Landlocked and to some extent ‘culture-locked’, Laos possesses both Southeast Asia’s most pristine environment and possibly its most culturally intact heritage.

More than any other destination a visit to Laos provides the visitor with a sense of going back to a more relaxed time where the urgency of modern life is wonderfully absent.

Even in the capital Vientiane, life ambles along only a little faster than the languid Mekong river flows by the city’s charming riverfront.

In the historic royal city of Luang Prabang – a Unesco World Heritage site – hundreds of monks in saffron robes glide between centuries old temples unperturbed by the growing number of visitors gazing on in silence at a scene they thought only existed in films.

Luxurious boutique hotels in Luang Prabang serve exquisite food in historically preserved settings, drawing on French and local culinary traditions.

Beyond the cities visitors can discover the haunting Plain of Jars and the majestic Four Thousand Islands (Si Phan Don) where the Mekong river expands and its waters gather pace.

For the more intrepid traveller more active, but no less rare, experiences of tropical adventure can be had in jungles seemingly untouched by the passage of time.

In fact wherever you go in Laos there is a sense that this chapter in its history where locals and foreigners can meet with such equanimity may not last long.

So visit now, for the unique appeal of Laos will soon reach far and wide and inevitably a rush of sightseers will impact what, for the moment, remains a most beguiling and inspiring land.

Click any city on the map to view city's information and attraction highlights

Capital city

The capital city of the Lao People’s Democratic Republic (Lao PDR is the official name of Laos) is Vientiane.


Inland area: 236,800 Km2.

Geographical Situation

Located towards the east of the peninsula of what was known as Indochina with no access to the sea, Laos shares its borders with China to the North, Myanmar to the North-West, Thailand to the West, Cambodia to the South and Vietnam to the East. An estimated 70% of the total area is dominated by rugged mountains, dense jungle and plateau. Peaks rise from 1500 to 2500 m, the highest one being the Phu Bia at 2820 m. The Mekong River, which still remains the main transportation link, extends 1800 km. Areas cultivated are located along the Mekong plain, where half of the population is concentrated.


Laos has 6.5 million inhabitants with an average density of 27 inhabitants/km2.

48% of the population is Lao, 14% tribal Thai, 13% Sino Tibetan (including the Hmong and Yao ethnic minorities), 24% Mon-Khmer and 1% Vietnamese and Chinese.

There are actually a lot of different ethnic minorities groups (69) in Laos but most of them belong to the three main categories: The Lao Loum, the Lao Theung and the Lao Sung.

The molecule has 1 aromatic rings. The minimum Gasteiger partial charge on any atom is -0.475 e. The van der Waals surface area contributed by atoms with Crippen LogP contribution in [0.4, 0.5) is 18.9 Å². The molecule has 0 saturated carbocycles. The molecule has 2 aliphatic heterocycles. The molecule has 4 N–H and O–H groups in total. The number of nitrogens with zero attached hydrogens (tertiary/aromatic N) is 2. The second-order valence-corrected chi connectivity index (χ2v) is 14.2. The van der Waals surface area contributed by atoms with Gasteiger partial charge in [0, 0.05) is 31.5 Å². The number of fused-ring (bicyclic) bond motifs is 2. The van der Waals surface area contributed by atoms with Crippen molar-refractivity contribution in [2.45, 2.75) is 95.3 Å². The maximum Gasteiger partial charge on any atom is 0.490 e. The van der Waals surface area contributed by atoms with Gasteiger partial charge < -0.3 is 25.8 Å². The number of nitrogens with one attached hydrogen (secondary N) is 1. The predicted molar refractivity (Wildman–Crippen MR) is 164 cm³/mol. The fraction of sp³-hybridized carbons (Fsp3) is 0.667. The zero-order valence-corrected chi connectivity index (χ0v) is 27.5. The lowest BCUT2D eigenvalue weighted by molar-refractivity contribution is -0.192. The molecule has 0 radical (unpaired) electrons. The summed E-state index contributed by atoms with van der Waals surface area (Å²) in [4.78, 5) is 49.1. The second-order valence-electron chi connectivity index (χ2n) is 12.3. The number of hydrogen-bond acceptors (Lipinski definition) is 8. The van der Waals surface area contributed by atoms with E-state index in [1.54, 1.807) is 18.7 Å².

85% of the population lives in the countryside.

The dominant religion is Buddhism (65% of the population). There is a small community of Catholics while the rest of the population is animist. 


The official language is Lao. In addition to the dialects of Lao, numerous closely related languages (or dialects, depending on the classification) are spoken throughout the Lao-speaking realm in Laos and Thailand, such as the Nyaw, Phu Thai, Saek, Lao Wieng, Tai Dam, Tai Daeng.


The official currency is the Lao Kip (L-KIP). US dollars or Thai Baht are accepted in the main cities as are Euros in banks and for payment in some hotels and restaurants in major cities.

The exchange rate is US$ 1 = 8167 Laos KIP, and 1 Euro = 8751 Laos KIP (Exchange rate update in September 2015).

Traveller’s cheques can be cashed only at major banks and usually incur a 2% to 5% transaction fee. 

Visa and Master cards are accepted now in most hotels in Vientiane and Luang Prabang, and in a few restaurants and shops in the main towns (Vientiane, Luang Prabang and Pakse), but can also be subject to 2% to 5% transaction fees.

You can also get cash advances with your credit card either from ATMs or from foreign exchange offices (subject to 2% to 5% transaction fees). 

Depending on the country you are travelling from, the best advice is to bring either cash in USD or Euro. Note that exchange rates for small and big notes vary, so we would recommend you to bring some small notes in US dollars to cope with initial expenses on arrival then either 100 USD or 100 Euro bank notes.

Be careful, banks and foreign exchange offices do not usually take old, scribbled or even stained bank notes. Please check opening hours, as some banks close at 4 pm.


Laos has a tropical monsoon climate with two seasons: dry from October to April and rainy from May to September. Temperatures vary according to altitude and can be very cold in mountainous areas from November to February.